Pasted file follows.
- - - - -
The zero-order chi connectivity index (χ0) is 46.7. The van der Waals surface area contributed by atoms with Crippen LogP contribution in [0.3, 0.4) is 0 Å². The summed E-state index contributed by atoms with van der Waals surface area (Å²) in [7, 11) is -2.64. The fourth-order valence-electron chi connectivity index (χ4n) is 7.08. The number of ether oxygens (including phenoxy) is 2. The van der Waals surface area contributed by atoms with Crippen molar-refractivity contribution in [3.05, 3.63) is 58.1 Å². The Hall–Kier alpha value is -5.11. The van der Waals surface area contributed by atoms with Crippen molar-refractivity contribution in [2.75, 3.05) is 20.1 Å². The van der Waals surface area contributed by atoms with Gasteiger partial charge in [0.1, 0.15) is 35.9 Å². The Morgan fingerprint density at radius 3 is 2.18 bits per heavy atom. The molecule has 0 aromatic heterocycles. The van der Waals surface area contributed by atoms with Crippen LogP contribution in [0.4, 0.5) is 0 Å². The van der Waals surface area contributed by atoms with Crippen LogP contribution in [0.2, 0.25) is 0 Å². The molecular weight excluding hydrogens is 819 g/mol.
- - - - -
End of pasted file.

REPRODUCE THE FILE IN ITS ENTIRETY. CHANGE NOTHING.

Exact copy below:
The zero-order chi connectivity index (χ0) is 46.7. The van der Waals surface area contributed by atoms with Crippen LogP contribution in [0.3, 0.4) is 0 Å². The summed E-state index contributed by atoms with van der Waals surface area (Å²) in [7, 11) is -2.64. The fourth-order valence-electron chi connectivity index (χ4n) is 7.08. The number of ether oxygens (including phenoxy) is 2. The van der Waals surface area contributed by atoms with Crippen molar-refractivity contribution in [3.05, 3.63) is 58.1 Å². The Hall–Kier alpha value is -5.11. The van der Waals surface area contributed by atoms with Crippen molar-refractivity contribution in [2.75, 3.05) is 20.1 Å². The van der Waals surface area contributed by atoms with Gasteiger partial charge in [0.1, 0.15) is 35.9 Å². The Morgan fingerprint density at radius 3 is 2.18 bits per heavy atom. The molecule has 0 aromatic heterocycles. The van der Waals surface area contributed by atoms with Crippen LogP contribution in [0.4, 0.5) is 0 Å². The van der Waals surface area contributed by atoms with Crippen LogP contribution in [0.2, 0.25) is 0 Å². The molecular weight excluding hydrogens is 819 g/mol.